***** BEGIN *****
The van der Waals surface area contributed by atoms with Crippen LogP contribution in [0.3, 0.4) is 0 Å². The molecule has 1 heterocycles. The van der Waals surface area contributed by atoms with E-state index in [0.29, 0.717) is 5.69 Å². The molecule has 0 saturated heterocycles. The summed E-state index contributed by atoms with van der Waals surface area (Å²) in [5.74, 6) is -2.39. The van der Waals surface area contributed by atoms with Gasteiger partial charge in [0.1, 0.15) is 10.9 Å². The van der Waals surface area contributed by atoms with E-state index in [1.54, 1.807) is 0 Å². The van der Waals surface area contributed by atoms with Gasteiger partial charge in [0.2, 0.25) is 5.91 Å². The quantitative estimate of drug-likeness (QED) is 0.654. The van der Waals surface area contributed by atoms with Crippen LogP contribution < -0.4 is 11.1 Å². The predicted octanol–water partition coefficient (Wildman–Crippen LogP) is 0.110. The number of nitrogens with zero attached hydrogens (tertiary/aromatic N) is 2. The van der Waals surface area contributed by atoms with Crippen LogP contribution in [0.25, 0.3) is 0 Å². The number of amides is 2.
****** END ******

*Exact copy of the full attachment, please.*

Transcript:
The van der Waals surface area contributed by atoms with Crippen LogP contribution in [0.3, 0.4) is 0 Å². The molecule has 1 heterocycles. The van der Waals surface area contributed by atoms with E-state index in [0.29, 0.717) is 5.69 Å². The molecule has 0 saturated heterocycles. The summed E-state index contributed by atoms with van der Waals surface area (Å²) in [5.74, 6) is -2.39. The van der Waals surface area contributed by atoms with Gasteiger partial charge in [0.1, 0.15) is 10.9 Å². The van der Waals surface area contributed by atoms with E-state index in [1.54, 1.807) is 0 Å². The van der Waals surface area contributed by atoms with Gasteiger partial charge in [0.2, 0.25) is 5.91 Å². The quantitative estimate of drug-likeness (QED) is 0.654. The van der Waals surface area contributed by atoms with Crippen LogP contribution < -0.4 is 11.1 Å². The predicted octanol–water partition coefficient (Wildman–Crippen LogP) is 0.110. The number of nitrogens with zero attached hydrogens (tertiary/aromatic N) is 2. The van der Waals surface area contributed by atoms with Crippen LogP contribution in [0.25, 0.3) is 0 Å². The number of amides is 2.